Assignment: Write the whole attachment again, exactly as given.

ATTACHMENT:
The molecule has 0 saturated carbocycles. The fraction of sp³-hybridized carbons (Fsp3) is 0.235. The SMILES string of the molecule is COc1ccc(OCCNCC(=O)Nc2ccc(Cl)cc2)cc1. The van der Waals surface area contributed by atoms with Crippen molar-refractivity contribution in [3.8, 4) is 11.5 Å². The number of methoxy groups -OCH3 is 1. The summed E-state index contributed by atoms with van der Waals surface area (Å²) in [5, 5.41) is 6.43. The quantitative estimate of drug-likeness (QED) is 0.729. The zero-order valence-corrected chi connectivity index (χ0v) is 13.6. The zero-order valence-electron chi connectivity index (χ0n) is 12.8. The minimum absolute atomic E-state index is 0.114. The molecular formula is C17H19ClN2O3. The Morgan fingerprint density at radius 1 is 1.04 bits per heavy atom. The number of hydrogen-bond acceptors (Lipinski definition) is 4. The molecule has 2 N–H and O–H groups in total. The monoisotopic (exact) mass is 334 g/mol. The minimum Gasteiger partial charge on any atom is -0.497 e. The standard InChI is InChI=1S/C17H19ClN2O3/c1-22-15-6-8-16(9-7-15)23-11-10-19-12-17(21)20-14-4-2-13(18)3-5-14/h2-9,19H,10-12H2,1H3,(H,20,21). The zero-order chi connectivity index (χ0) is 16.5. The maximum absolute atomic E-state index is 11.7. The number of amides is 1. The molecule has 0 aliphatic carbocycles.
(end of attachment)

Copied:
The molecule has 0 saturated carbocycles. The fraction of sp³-hybridized carbons (Fsp3) is 0.235. The SMILES string of the molecule is COc1ccc(OCCNCC(=O)Nc2ccc(Cl)cc2)cc1. The van der Waals surface area contributed by atoms with Crippen molar-refractivity contribution in [3.8, 4) is 11.5 Å². The number of methoxy groups -OCH3 is 1. The summed E-state index contributed by atoms with van der Waals surface area (Å²) in [5, 5.41) is 6.43. The quantitative estimate of drug-likeness (QED) is 0.729. The zero-order valence-corrected chi connectivity index (χ0v) is 13.6. The zero-order valence-electron chi connectivity index (χ0n) is 12.8. The minimum absolute atomic E-state index is 0.114. The molecular formula is C17H19ClN2O3. The Morgan fingerprint density at radius 1 is 1.04 bits per heavy atom. The number of hydrogen-bond acceptors (Lipinski definition) is 4. The molecule has 2 N–H and O–H groups in total. The monoisotopic (exact) mass is 334 g/mol. The minimum Gasteiger partial charge on any atom is -0.497 e. The standard InChI is InChI=1S/C17H19ClN2O3/c1-22-15-6-8-16(9-7-15)23-11-10-19-12-17(21)20-14-4-2-13(18)3-5-14/h2-9,19H,10-12H2,1H3,(H,20,21). The zero-order chi connectivity index (χ0) is 16.5. The maximum absolute atomic E-state index is 11.7. The number of amides is 1. The molecule has 0 aliphatic carbocycles.